“Her replacement needs to be a nonpartisan person with a solid track record of astutely navigating political minefields,” one speaker said.
One Twitter response to the La Prensa report, said, “Please, no more union cronies. How can we ever move past the Fletchers if we keep electing their minions?”
Supervisor Jim Desmond, a Republican, called on Fletcher to resign immediately, and not wait until May 15.
At Tuesday’s meeting, the Union Tribune reported that he said the board should consider an internal candidate who is familiar to the board and county staff.
“I think we have to take into account the turmoil of last week as we consider a new CAO,” Desmond said. “I think we have to make sure the person is not politically motivated and understands the issues and challenges of the San Diego region and our county.”
Board Chair Nora Vargas, a Democrat, said the board has made no hiring decisions, and warned her colleagues not to disclose their closed-door deliberations, according to the Union Tribune account.
The San Diego Board of Supervisors flipped Democratic in 2020, after years of Republican control. Fletcher’s departure leaves a 2-2 Democrat-Republican split.
Chavez's term as 2nd District supervisor ends in 2024, when she is termed out. She lost in her second bid for San Jose mayor last November to Matt Mahan, a moderate, despite a record level of contributions and spending by organized labor, led by city police and fire unions.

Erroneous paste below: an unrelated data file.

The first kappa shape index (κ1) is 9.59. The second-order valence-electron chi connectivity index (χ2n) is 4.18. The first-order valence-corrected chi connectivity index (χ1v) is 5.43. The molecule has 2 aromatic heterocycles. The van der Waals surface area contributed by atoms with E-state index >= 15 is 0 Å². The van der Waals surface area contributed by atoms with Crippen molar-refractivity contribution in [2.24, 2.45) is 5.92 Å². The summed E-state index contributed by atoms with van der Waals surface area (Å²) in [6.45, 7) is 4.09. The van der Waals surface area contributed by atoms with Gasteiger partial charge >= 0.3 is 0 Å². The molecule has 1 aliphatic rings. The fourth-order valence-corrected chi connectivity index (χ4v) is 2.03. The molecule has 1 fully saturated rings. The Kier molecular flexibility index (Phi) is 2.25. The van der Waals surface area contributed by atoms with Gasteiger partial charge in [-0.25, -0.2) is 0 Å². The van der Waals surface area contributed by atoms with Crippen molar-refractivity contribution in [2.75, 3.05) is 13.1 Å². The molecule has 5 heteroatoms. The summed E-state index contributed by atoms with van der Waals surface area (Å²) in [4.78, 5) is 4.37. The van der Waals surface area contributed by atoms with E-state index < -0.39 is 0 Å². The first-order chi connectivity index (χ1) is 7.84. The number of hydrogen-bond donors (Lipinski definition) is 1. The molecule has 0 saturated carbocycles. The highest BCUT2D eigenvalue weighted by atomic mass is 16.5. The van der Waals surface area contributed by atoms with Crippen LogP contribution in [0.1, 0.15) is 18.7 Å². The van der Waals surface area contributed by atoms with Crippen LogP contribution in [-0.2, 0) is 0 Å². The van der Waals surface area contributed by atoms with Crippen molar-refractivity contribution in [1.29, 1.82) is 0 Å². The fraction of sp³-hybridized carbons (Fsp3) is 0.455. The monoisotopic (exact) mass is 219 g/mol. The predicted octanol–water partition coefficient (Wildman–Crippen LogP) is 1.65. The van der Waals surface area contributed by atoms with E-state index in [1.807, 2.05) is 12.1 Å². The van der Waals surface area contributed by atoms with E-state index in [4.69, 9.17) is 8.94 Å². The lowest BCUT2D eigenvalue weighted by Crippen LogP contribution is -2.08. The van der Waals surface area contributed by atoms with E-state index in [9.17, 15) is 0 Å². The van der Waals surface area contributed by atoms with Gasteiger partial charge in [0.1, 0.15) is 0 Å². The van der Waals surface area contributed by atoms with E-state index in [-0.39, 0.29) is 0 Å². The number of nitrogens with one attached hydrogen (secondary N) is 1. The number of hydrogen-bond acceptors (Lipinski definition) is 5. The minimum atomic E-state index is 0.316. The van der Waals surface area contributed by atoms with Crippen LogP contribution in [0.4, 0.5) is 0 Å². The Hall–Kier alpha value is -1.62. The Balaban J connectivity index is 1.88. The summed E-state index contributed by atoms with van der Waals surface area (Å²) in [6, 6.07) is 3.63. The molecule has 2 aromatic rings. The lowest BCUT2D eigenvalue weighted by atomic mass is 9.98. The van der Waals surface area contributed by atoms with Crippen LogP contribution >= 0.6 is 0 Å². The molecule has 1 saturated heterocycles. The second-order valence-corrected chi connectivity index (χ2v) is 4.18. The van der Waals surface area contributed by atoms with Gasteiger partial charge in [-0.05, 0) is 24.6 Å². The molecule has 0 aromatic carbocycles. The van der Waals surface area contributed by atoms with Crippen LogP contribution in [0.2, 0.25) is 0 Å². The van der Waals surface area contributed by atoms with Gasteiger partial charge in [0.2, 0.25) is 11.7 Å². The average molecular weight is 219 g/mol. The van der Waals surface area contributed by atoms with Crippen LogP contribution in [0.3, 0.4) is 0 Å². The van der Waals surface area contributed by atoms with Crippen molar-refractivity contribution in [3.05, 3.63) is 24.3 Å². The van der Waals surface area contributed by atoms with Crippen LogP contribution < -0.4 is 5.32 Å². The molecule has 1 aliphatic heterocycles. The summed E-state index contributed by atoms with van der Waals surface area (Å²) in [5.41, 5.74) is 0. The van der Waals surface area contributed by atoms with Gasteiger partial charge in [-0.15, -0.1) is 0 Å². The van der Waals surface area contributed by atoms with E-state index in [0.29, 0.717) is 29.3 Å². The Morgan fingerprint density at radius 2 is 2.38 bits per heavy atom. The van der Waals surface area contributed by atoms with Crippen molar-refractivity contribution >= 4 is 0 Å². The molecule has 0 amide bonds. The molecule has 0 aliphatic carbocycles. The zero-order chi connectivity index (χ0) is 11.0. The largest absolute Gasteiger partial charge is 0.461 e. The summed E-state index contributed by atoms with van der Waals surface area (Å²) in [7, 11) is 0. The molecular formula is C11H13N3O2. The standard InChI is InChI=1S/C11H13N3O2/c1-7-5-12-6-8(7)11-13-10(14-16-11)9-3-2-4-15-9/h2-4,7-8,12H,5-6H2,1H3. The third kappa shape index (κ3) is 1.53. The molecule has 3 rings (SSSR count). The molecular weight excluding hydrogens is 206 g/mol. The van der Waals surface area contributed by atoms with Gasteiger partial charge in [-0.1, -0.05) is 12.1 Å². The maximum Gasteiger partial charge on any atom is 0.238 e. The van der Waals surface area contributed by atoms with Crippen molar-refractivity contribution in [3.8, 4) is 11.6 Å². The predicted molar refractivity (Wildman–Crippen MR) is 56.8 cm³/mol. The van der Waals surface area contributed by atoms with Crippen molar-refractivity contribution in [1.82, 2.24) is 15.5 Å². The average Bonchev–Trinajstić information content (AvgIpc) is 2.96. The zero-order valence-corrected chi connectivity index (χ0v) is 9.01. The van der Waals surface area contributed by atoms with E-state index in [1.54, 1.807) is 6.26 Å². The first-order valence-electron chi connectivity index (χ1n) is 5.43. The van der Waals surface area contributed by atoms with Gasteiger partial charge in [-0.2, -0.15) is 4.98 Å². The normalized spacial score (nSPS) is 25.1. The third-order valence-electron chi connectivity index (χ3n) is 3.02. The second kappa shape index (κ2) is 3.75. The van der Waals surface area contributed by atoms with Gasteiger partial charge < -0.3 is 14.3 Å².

San Diego County government has nearly 20,000 employees, about the same number as Santa Clara County. The county has a population of 3.3 million, compared to 1.9 million in Santa Clara County.
Santa Clara County government has an annual budget of more than $10 billion, with 43% for its hospital system. San Diego County manages no health or hospital system and has an annual budget of more than $7 billion.
So they wish for San Diego to be more like San Jose?
And the connections still find a job for the failures. Susie Schlick from San Diego and Cindy started the destruction here in 1998. looks like they are keeping Cindy’s career on life support. When she clearly is partisan too?
As so many others are fleeing San Jose/SCC, so might Chavez. I don’t blame her.
It sounds like Barrett Tetlow is needed back in San Diego to straighten things out.
Well, Cindy’s departure, San Jose’s loss (?), will soon be San Diego’s loss as well.
San Diego and Coronado are actually making gains on cleaning up vagrant camps and putting homeless transients into shelters and treatment.
This move would turn back any gains that these cities and the county have made properly addressing the self-inflicted crisis.
Is there any way to get Chavez to go to LA, and maybe hang out with the other corrupt politicians like Kevin DeLeon?
Maybe she can go back home to New Mexico?
or better yet she would fit right in with Old Mexico where corruption and politics are synonymous.
Why does Santa Clara County have the same # of employees at San Diego County if San Diego has 74% more people living there?